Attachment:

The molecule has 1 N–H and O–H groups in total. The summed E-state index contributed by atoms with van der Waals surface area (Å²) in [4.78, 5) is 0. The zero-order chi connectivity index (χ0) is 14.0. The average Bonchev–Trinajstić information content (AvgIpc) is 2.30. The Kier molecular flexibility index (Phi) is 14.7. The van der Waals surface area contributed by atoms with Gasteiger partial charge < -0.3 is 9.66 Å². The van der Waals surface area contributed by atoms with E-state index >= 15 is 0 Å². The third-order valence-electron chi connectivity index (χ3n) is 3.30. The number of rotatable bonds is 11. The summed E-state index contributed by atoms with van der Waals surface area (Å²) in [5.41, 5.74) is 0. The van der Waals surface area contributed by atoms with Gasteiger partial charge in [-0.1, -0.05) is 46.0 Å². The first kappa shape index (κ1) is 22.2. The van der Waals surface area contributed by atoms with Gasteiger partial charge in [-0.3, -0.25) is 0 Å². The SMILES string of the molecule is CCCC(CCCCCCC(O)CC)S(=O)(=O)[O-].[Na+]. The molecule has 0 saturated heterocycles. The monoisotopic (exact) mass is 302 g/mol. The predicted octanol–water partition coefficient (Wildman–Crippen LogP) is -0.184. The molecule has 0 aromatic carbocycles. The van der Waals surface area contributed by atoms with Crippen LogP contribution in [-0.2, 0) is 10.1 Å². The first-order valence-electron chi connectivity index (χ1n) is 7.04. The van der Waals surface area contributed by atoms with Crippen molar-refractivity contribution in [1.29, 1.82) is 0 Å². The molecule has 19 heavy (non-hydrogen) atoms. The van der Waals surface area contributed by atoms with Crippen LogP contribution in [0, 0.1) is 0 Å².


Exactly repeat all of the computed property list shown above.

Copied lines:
The molecule has 1 N–H and O–H groups in total. The summed E-state index contributed by atoms with van der Waals surface area (Å²) in [4.78, 5) is 0. The zero-order chi connectivity index (χ0) is 14.0. The average Bonchev–Trinajstić information content (AvgIpc) is 2.30. The Kier molecular flexibility index (Phi) is 14.7. The van der Waals surface area contributed by atoms with Gasteiger partial charge < -0.3 is 9.66 Å². The van der Waals surface area contributed by atoms with E-state index >= 15 is 0 Å². The third-order valence-electron chi connectivity index (χ3n) is 3.30. The number of rotatable bonds is 11. The summed E-state index contributed by atoms with van der Waals surface area (Å²) in [5.41, 5.74) is 0. The van der Waals surface area contributed by atoms with Gasteiger partial charge in [-0.1, -0.05) is 46.0 Å². The first kappa shape index (κ1) is 22.2. The van der Waals surface area contributed by atoms with Gasteiger partial charge in [-0.3, -0.25) is 0 Å². The SMILES string of the molecule is CCCC(CCCCCCC(O)CC)S(=O)(=O)[O-].[Na+]. The molecule has 0 saturated heterocycles. The monoisotopic (exact) mass is 302 g/mol. The predicted octanol–water partition coefficient (Wildman–Crippen LogP) is -0.184. The molecule has 0 aromatic carbocycles. The van der Waals surface area contributed by atoms with Crippen LogP contribution in [-0.2, 0) is 10.1 Å². The first-order valence-electron chi connectivity index (χ1n) is 7.04. The van der Waals surface area contributed by atoms with Crippen molar-refractivity contribution in [1.29, 1.82) is 0 Å². The molecule has 19 heavy (non-hydrogen) atoms. The van der Waals surface area contributed by atoms with Crippen LogP contribution in [0, 0.1) is 0 Å².